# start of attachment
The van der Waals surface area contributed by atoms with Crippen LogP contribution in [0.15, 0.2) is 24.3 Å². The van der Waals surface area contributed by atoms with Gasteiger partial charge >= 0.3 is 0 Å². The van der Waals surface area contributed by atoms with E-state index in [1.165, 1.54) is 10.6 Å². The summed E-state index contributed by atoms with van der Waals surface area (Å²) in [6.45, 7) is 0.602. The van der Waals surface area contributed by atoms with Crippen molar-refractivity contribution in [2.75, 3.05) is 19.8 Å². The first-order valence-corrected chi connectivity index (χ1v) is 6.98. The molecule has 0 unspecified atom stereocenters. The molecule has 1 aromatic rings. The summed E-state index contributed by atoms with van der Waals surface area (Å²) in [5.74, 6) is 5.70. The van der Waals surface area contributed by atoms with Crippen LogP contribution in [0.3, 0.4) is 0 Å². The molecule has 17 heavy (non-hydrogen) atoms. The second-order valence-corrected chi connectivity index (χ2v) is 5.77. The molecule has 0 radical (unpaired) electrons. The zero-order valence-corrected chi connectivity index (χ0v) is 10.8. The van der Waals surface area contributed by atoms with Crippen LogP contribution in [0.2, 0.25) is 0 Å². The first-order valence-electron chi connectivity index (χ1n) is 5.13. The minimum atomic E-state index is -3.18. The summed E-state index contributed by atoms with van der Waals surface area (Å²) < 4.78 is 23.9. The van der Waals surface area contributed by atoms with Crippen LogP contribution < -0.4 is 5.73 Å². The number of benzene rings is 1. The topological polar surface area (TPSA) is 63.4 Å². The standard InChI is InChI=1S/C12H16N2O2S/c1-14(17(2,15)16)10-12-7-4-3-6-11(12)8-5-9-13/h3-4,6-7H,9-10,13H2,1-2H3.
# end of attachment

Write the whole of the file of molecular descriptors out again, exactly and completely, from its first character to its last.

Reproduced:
The van der Waals surface area contributed by atoms with Crippen LogP contribution in [0.15, 0.2) is 24.3 Å². The van der Waals surface area contributed by atoms with Gasteiger partial charge >= 0.3 is 0 Å². The van der Waals surface area contributed by atoms with E-state index in [1.165, 1.54) is 10.6 Å². The summed E-state index contributed by atoms with van der Waals surface area (Å²) in [6.45, 7) is 0.602. The van der Waals surface area contributed by atoms with Crippen molar-refractivity contribution in [2.75, 3.05) is 19.8 Å². The first-order valence-corrected chi connectivity index (χ1v) is 6.98. The molecule has 0 unspecified atom stereocenters. The molecule has 1 aromatic rings. The summed E-state index contributed by atoms with van der Waals surface area (Å²) in [5.74, 6) is 5.70. The van der Waals surface area contributed by atoms with Crippen LogP contribution in [0.3, 0.4) is 0 Å². The molecule has 17 heavy (non-hydrogen) atoms. The second-order valence-corrected chi connectivity index (χ2v) is 5.77. The molecule has 0 radical (unpaired) electrons. The zero-order valence-corrected chi connectivity index (χ0v) is 10.8. The van der Waals surface area contributed by atoms with Crippen LogP contribution in [0.2, 0.25) is 0 Å². The first-order valence-electron chi connectivity index (χ1n) is 5.13. The minimum atomic E-state index is -3.18. The summed E-state index contributed by atoms with van der Waals surface area (Å²) < 4.78 is 23.9. The van der Waals surface area contributed by atoms with Crippen LogP contribution < -0.4 is 5.73 Å². The number of benzene rings is 1. The topological polar surface area (TPSA) is 63.4 Å². The standard InChI is InChI=1S/C12H16N2O2S/c1-14(17(2,15)16)10-12-7-4-3-6-11(12)8-5-9-13/h3-4,6-7H,9-10,13H2,1-2H3.